The same vaccine that protects women from cervical cancer also prevents an oral infection that sometimes leads to throat cancer in both sexes, a new study has found. And the throat cancer is actually much more common in men than women.
The vaccine has been controversial in the U.S. The U.S. Centers for Disease Control and Prevention recommend boys and girls get a human papillomavirus vaccine around age 11 or 12. However, some parents oppose the recommendation because they believe offering the vaccine gives their kids the message that sexual activity is okay. Others seem to think their kids won't need it.
The new study found that among 2,910 women who got Cervarix, an HPV vaccine made by GlaxoSmithKline, only one got an oral HPV infection after four years. Among the 2,924 women who didn't get Cervarix, 15 had an oral HPV infection. That makes the vaccine 93 percent effective against oral HPV infection, the study scientists wrote in a paper they published yesterday in the journal PLOS ONE.
This is the first time anybody has studied whether an HPV vaccine protects against oral as well as genital infections. The results could make HPV vaccines more popular among men and boys—or rather, the parents of boys, who decide whether to vaccinate them. While cervical cancer affects only women, both sexes can get HPV infections that lead to genital warts, anal cancers and oral and throat cancers. Men are four times more likely to get oropharyngeal cancers—a cancer of the back of the throat—than women.
The study didn't include any men, but previous studies have found that HPV vaccines are equally effective against infections in men and women.
Cervarix protects against two strains of the human papillomavirus, HPV16 and HPV18. HPV16 shows up in 90 percent of HPV infections. It also causes a subset of oropharyngeal cancers. In the past, drinking and smoking caused the majority of such throat cancers, but recently, doctors have seen increasing numbers of HPV-caused oropharyngeal cancers, especially among young adults in developed countries. Researchers now think viruses cause 30 percent of oropharyngeal cancers worldwide.
Just last month, actor Michael Douglas told the U.K.'s The Guardian that his throat cancer was caused by an infection from performing oral sex on a woman. (A doctor The Guardian talked with, who hadn't treated Douglas, seemed to think it's more likely Douglas' cancer came from a combination of smoking, drinking and infection.) Douglas said he has been clear of the cancer for more than two years now.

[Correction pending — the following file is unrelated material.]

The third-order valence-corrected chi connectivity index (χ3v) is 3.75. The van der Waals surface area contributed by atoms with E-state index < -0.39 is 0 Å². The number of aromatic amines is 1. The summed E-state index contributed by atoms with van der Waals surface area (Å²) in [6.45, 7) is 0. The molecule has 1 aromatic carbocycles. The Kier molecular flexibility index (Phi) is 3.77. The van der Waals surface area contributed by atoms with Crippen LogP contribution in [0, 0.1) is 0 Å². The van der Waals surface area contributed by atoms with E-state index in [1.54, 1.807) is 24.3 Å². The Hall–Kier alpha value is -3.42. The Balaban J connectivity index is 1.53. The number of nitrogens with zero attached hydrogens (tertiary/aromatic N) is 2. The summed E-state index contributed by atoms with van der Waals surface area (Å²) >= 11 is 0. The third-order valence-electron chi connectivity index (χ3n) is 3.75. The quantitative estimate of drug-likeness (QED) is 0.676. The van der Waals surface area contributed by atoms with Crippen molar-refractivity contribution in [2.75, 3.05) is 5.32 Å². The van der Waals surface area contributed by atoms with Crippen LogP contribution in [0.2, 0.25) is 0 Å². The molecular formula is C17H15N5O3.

An estimated 14 million Americans get infected by HPV every year. Although most won't see any symptoms, the virus can cause genital warts, cervical cancer and other cancers.
The study was performed in Costa Rica, with funding from the U.S.' National Cancer Institute. The study scientists came from institutes in Europe, the U.S. and Costa Rica. GlaxoSmithKline donated the vaccine for the study.
Wow! You mean with drugs I can drop my chances of catching HPV from .005% to .0003%!
All with these minimal side effects (7%-30% of people):
Gastrointestinal problems such as nausea, vomiting, diarrhea, or abdominal pain (stomach pain)
A high fever
Any unusual behavior changes
An unexplained rash
Swelling of the mouth or throat
At least half of sexually active men and women get genital HPV some time in their lives. Remind me not to have sex with you, Wanamingo, if that's how you think about your risk for STDs.
"At least half of sexually active men and women get genital HPV some time in their lives. Remind me not to have sex with you, Wanamingo, if that's how you think about your risk for STDs."
Stupid is, as stupid...
"Among the 2,924 women who didn't get Cervarix, 15 had an oral HPV infection"
From the article above. So while yes.... Most people do get some form of HPV at some point in their lives 90% will recover normally.
From the CDC site they claim there are about 21,000 people who get cancers related to HPV every year out of an estimated 79 million infected so........
If you are one of the 79 million that has HPV the chances of you contracting caner is.... 0.00027%
Also worth noting that The types of HPV that can cause genital warts are not the same as the types of HPV that can cause cancers.
Hello, in your life time, have you ever gotten a wart or do you have one now?
"...What Causes Common Skin Warts?
Blame common viruses that exist nearly everywhere.
But common warts are actually an infection in the top layer of skin, caused by viruses in the human papillomavirus, or HPV, family. When the virus invades this outer layer of skin, usually through a tiny scratch, it causes rapid growth of cells on the outer layer of skin – creating the wart.
“HPV is ubiquitous,” says dermatologist Conway Huang, MD, an associate professor of dermatologic surgery and cutaneous laser surgery at the University of Alabama at Birmingham. “We all come in contact with it,” throughout our lives, such as when shaking hands, turning doorknobs, or typing on keyboards.
Scientists have identified more than 100 unique types of the virus. And most people will have at least one common wart at sometime in their lives, usually on their hands..."